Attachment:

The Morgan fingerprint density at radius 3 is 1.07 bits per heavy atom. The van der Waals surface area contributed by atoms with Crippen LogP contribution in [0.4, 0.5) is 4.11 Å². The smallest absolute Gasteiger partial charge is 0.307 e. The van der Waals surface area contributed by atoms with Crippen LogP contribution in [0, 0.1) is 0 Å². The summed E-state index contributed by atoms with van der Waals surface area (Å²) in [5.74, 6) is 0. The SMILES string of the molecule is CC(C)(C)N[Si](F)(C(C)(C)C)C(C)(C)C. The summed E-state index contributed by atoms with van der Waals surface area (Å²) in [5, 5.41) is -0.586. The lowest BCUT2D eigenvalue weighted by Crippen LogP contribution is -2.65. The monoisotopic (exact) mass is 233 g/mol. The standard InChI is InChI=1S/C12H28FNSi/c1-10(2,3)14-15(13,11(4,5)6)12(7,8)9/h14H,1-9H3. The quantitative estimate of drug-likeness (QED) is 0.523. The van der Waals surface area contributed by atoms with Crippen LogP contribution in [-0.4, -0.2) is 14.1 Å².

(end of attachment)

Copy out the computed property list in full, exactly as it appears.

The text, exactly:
The Morgan fingerprint density at radius 3 is 1.07 bits per heavy atom. The van der Waals surface area contributed by atoms with Crippen LogP contribution in [0.4, 0.5) is 4.11 Å². The smallest absolute Gasteiger partial charge is 0.307 e. The van der Waals surface area contributed by atoms with Crippen LogP contribution in [0, 0.1) is 0 Å². The summed E-state index contributed by atoms with van der Waals surface area (Å²) in [5.74, 6) is 0. The SMILES string of the molecule is CC(C)(C)N[Si](F)(C(C)(C)C)C(C)(C)C. The summed E-state index contributed by atoms with van der Waals surface area (Å²) in [5, 5.41) is -0.586. The lowest BCUT2D eigenvalue weighted by Crippen LogP contribution is -2.65. The monoisotopic (exact) mass is 233 g/mol. The standard InChI is InChI=1S/C12H28FNSi/c1-10(2,3)14-15(13,11(4,5)6)12(7,8)9/h14H,1-9H3. The quantitative estimate of drug-likeness (QED) is 0.523. The van der Waals surface area contributed by atoms with Crippen LogP contribution in [-0.4, -0.2) is 14.1 Å².